The 2,000-capacity Tafawa Balewa Square Oval in Lagos is the largest cricket stadium in Nigeria.
International Match Summary — Nigeria
Last updated 20 November 2021
|Twenty20 Internationals||27||8||19||0||0||20 May 2019|
Most T20I runs for Nigeria
Most T20I wickets for Nigeria
T20I record versus other nations
Records complete to T20I #1445. Last updated 20 November 2021.
|Opponent||M||W||L||T||NR||First match||First win|
|v. Full members|
|Ireland||1||0||1||0||0||26 October 2019|
|vs Associate Members|
|Botswana||1||1||0||0||0||21 May 2019||21 May 2019|
|Canada||1||0||1||0||0||21 October 2019|
|Ghana||1||1||0||0||0||22 May 2019||22 May 2019|
|Hong Kong||1||0||1||0||0||27 October 2019|
|Jersey||1||0||1||0||0||19 October 2019|
|Kenya||6||1||5||0||0||20 May 2019||16 September 2021|
|Oman||1||0||1||0||0||23 October 2019|
|Sierra Leone||6||5||1||0||0||19 October 2021||20 October 2021|
|Tanzania||2||0||2||0||0||17 November 2021|
|Uganda||5||0||5||0||0||21 September 2021|
|United Arab Emirates||1||0||1||0||0||24 October 2019|
Performances by Nigerian cricketers in World Cricket League since 2009
|Ayo Mene Ejegi||4||25||4|
Dotun Olatunji – 127 vs Ghana at BCA Oval No. 1, Gaborone on 7 April 2013
Dotun Olatunji – 125* vs Botswana at BCA Oval No. 2, Gaborone on 9 April 2013
Olajide Bejide – 106 vs Tanzania at Royal Selangor Club, Kuala Lumpur on 13 March 2014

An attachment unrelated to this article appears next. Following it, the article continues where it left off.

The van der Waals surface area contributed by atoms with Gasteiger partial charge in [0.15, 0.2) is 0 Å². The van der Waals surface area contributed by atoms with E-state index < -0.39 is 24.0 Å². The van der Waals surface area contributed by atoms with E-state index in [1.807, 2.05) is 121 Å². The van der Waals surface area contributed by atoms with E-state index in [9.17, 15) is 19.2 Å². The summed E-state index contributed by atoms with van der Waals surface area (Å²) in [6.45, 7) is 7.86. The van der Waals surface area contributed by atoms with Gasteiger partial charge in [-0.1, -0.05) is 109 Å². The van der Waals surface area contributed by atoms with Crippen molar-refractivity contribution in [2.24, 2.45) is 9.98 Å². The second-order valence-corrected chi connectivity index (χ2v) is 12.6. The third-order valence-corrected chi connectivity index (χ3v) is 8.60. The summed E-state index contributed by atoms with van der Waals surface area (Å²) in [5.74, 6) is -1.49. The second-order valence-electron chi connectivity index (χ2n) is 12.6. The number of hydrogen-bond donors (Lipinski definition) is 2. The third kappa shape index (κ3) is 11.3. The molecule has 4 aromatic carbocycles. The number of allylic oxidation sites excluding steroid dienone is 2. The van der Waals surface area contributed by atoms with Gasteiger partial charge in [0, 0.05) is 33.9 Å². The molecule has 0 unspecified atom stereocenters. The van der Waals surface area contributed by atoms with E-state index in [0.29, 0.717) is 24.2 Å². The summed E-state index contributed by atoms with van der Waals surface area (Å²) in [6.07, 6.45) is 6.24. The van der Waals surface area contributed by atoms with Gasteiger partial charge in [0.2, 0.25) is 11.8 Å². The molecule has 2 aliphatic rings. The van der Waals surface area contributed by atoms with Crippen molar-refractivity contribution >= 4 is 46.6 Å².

Segun Olayinka – 94* vs Argentina at Grainville, St Saviour on 28 July 2013
Endurance Ofem – 90 vs Cayman Islands at Kinrara Academy Oval, Kuala Lumpur on 9 March 2014
Best bowling figures
Oluseye Olympio – 6/23 vs Argentina at Grainville, St Saviour on 28 July 2013
Saeed Akolade – 6/27 vs Bahrain at Farmers CC, St Martin on 25 July 2013
Joshua Ogunlola – 5/28 vs Botswana at BCA Oval No. 2, Gaborone on 9 April 2013
Joshua Ogunlola – 5/34 vs Germany at BCA Oval No. 2, Gaborone on 12 April 2013
Olajide Bejide – 4/20 vs Kuwait at BCA Oval No. 1, Gaborone on 8 May 2011
The following list contains the 14 players in Nigeria's squad for the final round of 2018–19 ICC T20 World Cup Africa Qualifier taking place in Uganda in May, 2019.
The following players have represented Nigeria internationally and also played first-class cricket: